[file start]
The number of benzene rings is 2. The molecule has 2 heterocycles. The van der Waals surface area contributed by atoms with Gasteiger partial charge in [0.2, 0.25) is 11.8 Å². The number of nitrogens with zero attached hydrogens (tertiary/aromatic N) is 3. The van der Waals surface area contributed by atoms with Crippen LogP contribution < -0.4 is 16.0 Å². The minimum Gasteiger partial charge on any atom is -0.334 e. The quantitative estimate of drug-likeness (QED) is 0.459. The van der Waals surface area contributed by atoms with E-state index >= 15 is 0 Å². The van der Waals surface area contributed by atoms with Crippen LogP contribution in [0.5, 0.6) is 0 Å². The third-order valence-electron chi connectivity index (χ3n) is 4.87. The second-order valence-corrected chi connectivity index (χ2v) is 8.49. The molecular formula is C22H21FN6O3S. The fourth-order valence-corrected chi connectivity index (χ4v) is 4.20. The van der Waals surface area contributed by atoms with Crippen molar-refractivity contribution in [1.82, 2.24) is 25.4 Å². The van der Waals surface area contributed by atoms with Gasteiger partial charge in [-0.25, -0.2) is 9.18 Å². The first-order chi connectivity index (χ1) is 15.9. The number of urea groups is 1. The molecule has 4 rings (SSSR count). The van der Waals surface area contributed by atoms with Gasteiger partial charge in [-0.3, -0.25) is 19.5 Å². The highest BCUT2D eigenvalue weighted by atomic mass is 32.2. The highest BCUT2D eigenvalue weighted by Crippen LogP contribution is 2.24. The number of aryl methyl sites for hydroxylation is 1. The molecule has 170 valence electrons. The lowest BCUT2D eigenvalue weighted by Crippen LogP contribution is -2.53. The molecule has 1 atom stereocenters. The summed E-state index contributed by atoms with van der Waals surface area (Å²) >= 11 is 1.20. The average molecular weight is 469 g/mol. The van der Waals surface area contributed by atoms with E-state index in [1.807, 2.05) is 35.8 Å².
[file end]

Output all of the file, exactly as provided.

The number of benzene rings is 2. The molecule has 2 heterocycles. The van der Waals surface area contributed by atoms with Gasteiger partial charge in [0.2, 0.25) is 11.8 Å². The number of nitrogens with zero attached hydrogens (tertiary/aromatic N) is 3. The van der Waals surface area contributed by atoms with Crippen LogP contribution < -0.4 is 16.0 Å². The minimum Gasteiger partial charge on any atom is -0.334 e. The quantitative estimate of drug-likeness (QED) is 0.459. The van der Waals surface area contributed by atoms with E-state index >= 15 is 0 Å². The van der Waals surface area contributed by atoms with Crippen LogP contribution in [0.5, 0.6) is 0 Å². The third-order valence-electron chi connectivity index (χ3n) is 4.87. The second-order valence-corrected chi connectivity index (χ2v) is 8.49. The molecular formula is C22H21FN6O3S. The fourth-order valence-corrected chi connectivity index (χ4v) is 4.20. The van der Waals surface area contributed by atoms with Crippen molar-refractivity contribution in [1.82, 2.24) is 25.4 Å². The van der Waals surface area contributed by atoms with Gasteiger partial charge in [-0.25, -0.2) is 9.18 Å². The first-order chi connectivity index (χ1) is 15.9. The number of urea groups is 1. The molecule has 4 rings (SSSR count). The van der Waals surface area contributed by atoms with Gasteiger partial charge in [-0.3, -0.25) is 19.5 Å². The highest BCUT2D eigenvalue weighted by atomic mass is 32.2. The highest BCUT2D eigenvalue weighted by Crippen LogP contribution is 2.24. The number of aryl methyl sites for hydroxylation is 1. The molecule has 170 valence electrons. The lowest BCUT2D eigenvalue weighted by Crippen LogP contribution is -2.53. The molecule has 1 atom stereocenters. The summed E-state index contributed by atoms with van der Waals surface area (Å²) >= 11 is 1.20. The average molecular weight is 469 g/mol. The van der Waals surface area contributed by atoms with E-state index in [1.807, 2.05) is 35.8 Å².